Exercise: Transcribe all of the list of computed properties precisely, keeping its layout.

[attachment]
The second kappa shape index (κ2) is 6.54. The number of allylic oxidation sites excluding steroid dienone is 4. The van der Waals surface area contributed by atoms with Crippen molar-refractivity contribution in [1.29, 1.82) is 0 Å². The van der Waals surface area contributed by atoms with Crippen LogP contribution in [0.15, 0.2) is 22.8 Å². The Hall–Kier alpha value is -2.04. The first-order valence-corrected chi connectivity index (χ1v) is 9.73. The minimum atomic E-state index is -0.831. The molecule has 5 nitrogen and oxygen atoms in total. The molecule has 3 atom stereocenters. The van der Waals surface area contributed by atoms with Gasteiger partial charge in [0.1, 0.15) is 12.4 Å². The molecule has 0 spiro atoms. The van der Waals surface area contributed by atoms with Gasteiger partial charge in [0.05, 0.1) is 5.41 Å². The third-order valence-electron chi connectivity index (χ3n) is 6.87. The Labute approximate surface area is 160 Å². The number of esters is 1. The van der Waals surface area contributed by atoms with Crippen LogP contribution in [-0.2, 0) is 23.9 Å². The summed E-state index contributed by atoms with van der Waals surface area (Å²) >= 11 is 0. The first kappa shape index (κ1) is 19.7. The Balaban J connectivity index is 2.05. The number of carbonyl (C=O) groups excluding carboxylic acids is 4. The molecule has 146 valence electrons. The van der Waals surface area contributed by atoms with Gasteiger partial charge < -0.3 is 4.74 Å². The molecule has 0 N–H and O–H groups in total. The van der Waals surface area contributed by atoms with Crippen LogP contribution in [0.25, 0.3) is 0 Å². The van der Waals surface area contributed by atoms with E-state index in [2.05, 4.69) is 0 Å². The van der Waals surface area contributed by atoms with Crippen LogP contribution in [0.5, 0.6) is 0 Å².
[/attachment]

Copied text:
The second kappa shape index (κ2) is 6.54. The number of allylic oxidation sites excluding steroid dienone is 4. The van der Waals surface area contributed by atoms with Crippen molar-refractivity contribution in [1.29, 1.82) is 0 Å². The van der Waals surface area contributed by atoms with Crippen LogP contribution in [0.15, 0.2) is 22.8 Å². The Hall–Kier alpha value is -2.04. The first-order valence-corrected chi connectivity index (χ1v) is 9.73. The minimum atomic E-state index is -0.831. The molecule has 5 nitrogen and oxygen atoms in total. The molecule has 3 atom stereocenters. The van der Waals surface area contributed by atoms with Gasteiger partial charge in [0.1, 0.15) is 12.4 Å². The molecule has 0 spiro atoms. The van der Waals surface area contributed by atoms with Gasteiger partial charge in [0.05, 0.1) is 5.41 Å². The third-order valence-electron chi connectivity index (χ3n) is 6.87. The Labute approximate surface area is 160 Å². The number of esters is 1. The van der Waals surface area contributed by atoms with Crippen LogP contribution in [-0.2, 0) is 23.9 Å². The summed E-state index contributed by atoms with van der Waals surface area (Å²) >= 11 is 0. The first kappa shape index (κ1) is 19.7. The Balaban J connectivity index is 2.05. The number of carbonyl (C=O) groups excluding carboxylic acids is 4. The molecule has 146 valence electrons. The van der Waals surface area contributed by atoms with Gasteiger partial charge < -0.3 is 4.74 Å². The molecule has 0 N–H and O–H groups in total. The van der Waals surface area contributed by atoms with Crippen LogP contribution in [0.25, 0.3) is 0 Å². The van der Waals surface area contributed by atoms with E-state index in [2.05, 4.69) is 0 Å². The van der Waals surface area contributed by atoms with Crippen LogP contribution in [0.5, 0.6) is 0 Å².